KAPERS - Sharing the Work
In all Girl Scout camping activities, most of the housekeeping jobs are done by the girls. Girl Scouts call these jobs "Kapers." A kaper chart is a method to assign these jobs, by chance and in rotation, to individuals or groups. Kapers build ownership and teach responsibility and leadership.
The girls, with leader guidance, should plan all kapers and make the charts. Girls can be involved by deciding:
- what tasks need to be done
- which tasks can be combined into work groups
- type/size of work groups
- type of rotation
They can include concise job descriptions and should be posted at the campsite.
A kaper chart serves several purpopses:
- Relieves the leader of the need to tell the girls what to do or give individual instructions.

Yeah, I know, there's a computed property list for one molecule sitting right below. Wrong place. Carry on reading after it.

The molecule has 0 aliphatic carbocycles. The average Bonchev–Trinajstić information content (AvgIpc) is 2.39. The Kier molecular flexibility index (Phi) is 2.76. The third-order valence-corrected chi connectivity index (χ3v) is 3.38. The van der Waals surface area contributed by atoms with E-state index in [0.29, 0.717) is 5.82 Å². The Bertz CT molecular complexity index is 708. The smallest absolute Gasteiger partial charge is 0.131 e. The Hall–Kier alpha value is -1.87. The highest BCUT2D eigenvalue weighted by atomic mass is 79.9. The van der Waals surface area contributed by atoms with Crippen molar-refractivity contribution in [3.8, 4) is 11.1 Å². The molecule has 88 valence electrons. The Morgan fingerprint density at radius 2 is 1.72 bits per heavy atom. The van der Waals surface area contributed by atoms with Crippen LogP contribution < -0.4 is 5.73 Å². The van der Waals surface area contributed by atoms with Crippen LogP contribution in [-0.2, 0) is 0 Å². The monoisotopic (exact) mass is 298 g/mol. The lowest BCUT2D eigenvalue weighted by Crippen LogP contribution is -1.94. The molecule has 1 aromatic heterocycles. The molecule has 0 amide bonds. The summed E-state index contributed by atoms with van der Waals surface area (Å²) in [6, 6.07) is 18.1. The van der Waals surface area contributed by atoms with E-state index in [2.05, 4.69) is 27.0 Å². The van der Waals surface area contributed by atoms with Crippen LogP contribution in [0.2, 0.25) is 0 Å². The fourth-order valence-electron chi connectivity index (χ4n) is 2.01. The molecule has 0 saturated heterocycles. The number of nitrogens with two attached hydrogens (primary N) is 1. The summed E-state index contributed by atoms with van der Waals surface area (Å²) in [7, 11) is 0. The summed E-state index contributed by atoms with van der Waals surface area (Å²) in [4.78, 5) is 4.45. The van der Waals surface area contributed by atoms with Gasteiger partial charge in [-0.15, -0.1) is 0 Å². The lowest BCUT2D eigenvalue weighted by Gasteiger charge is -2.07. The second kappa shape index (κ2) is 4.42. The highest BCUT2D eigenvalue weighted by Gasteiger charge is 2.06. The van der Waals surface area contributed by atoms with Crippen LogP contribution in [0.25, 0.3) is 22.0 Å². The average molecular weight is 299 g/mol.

- Gives a girl the knowledge of all jobs so that she understands the importance of her job and how it fits into the whole experience.
- Helps a girl to see that, by rotation, she will get to do various jobs so that she is less likely to resent a "dull" job.
- Rotates the people who work together.
A kaper chart should be creative and graphic to make the jobs more appealing. Encourage your girls to try different methods of choosing who does which job. For example:
- Draw names from a hat
- Match jobs according to age, experience, or even what color they are wearing.
- Assign patrols to be responsible
Kapers may rotate by meal, by day, by trip. The important thing is that each girl takes responsibility for a variety of tasks.
Q: Can you identify each process at work when using a Kaper chart? Click here to check your answer.
Chapter 8, Kapers
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